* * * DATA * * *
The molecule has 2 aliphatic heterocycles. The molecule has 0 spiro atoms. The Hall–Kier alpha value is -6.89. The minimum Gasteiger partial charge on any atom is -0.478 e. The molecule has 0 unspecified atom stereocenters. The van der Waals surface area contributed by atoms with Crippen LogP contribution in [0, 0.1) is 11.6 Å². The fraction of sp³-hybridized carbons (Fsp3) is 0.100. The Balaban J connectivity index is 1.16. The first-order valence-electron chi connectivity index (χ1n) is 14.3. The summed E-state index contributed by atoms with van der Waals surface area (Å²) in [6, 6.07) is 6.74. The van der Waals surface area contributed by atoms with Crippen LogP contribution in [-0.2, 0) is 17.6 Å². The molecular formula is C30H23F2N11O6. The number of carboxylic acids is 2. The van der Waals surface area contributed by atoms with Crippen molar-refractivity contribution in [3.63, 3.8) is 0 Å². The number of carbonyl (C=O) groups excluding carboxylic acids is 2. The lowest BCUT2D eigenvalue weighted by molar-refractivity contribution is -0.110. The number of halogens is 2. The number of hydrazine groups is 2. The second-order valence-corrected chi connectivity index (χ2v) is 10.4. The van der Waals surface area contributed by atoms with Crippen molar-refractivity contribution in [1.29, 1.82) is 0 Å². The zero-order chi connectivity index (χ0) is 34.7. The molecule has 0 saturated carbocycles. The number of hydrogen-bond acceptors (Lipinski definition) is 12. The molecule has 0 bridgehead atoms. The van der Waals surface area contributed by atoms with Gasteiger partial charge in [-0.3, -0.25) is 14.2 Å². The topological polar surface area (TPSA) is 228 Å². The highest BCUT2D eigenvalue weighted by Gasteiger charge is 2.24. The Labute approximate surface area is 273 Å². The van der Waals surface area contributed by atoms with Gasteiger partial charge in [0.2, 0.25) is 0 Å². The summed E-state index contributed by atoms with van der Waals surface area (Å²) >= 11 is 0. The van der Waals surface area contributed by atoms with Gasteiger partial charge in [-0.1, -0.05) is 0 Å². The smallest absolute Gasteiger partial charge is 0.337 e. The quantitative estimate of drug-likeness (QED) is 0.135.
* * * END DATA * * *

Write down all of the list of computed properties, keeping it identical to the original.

The molecule has 2 aliphatic heterocycles. The molecule has 0 spiro atoms. The Hall–Kier alpha value is -6.89. The minimum Gasteiger partial charge on any atom is -0.478 e. The molecule has 0 unspecified atom stereocenters. The van der Waals surface area contributed by atoms with Crippen LogP contribution in [0, 0.1) is 11.6 Å². The fraction of sp³-hybridized carbons (Fsp3) is 0.100. The Balaban J connectivity index is 1.16. The first-order valence-electron chi connectivity index (χ1n) is 14.3. The summed E-state index contributed by atoms with van der Waals surface area (Å²) in [6, 6.07) is 6.74. The van der Waals surface area contributed by atoms with Crippen LogP contribution in [-0.2, 0) is 17.6 Å². The molecular formula is C30H23F2N11O6. The number of carboxylic acids is 2. The van der Waals surface area contributed by atoms with Crippen molar-refractivity contribution in [3.63, 3.8) is 0 Å². The number of carbonyl (C=O) groups excluding carboxylic acids is 2. The lowest BCUT2D eigenvalue weighted by molar-refractivity contribution is -0.110. The number of halogens is 2. The number of hydrazine groups is 2. The second-order valence-corrected chi connectivity index (χ2v) is 10.4. The van der Waals surface area contributed by atoms with Crippen molar-refractivity contribution in [1.29, 1.82) is 0 Å². The zero-order chi connectivity index (χ0) is 34.7. The molecule has 0 saturated carbocycles. The number of hydrogen-bond acceptors (Lipinski definition) is 12. The molecule has 0 bridgehead atoms. The van der Waals surface area contributed by atoms with Gasteiger partial charge in [-0.3, -0.25) is 14.2 Å². The topological polar surface area (TPSA) is 228 Å². The highest BCUT2D eigenvalue weighted by Gasteiger charge is 2.24. The Labute approximate surface area is 273 Å². The van der Waals surface area contributed by atoms with Gasteiger partial charge in [0.2, 0.25) is 0 Å². The summed E-state index contributed by atoms with van der Waals surface area (Å²) >= 11 is 0. The van der Waals surface area contributed by atoms with Gasteiger partial charge in [-0.1, -0.05) is 0 Å². The smallest absolute Gasteiger partial charge is 0.337 e. The quantitative estimate of drug-likeness (QED) is 0.135.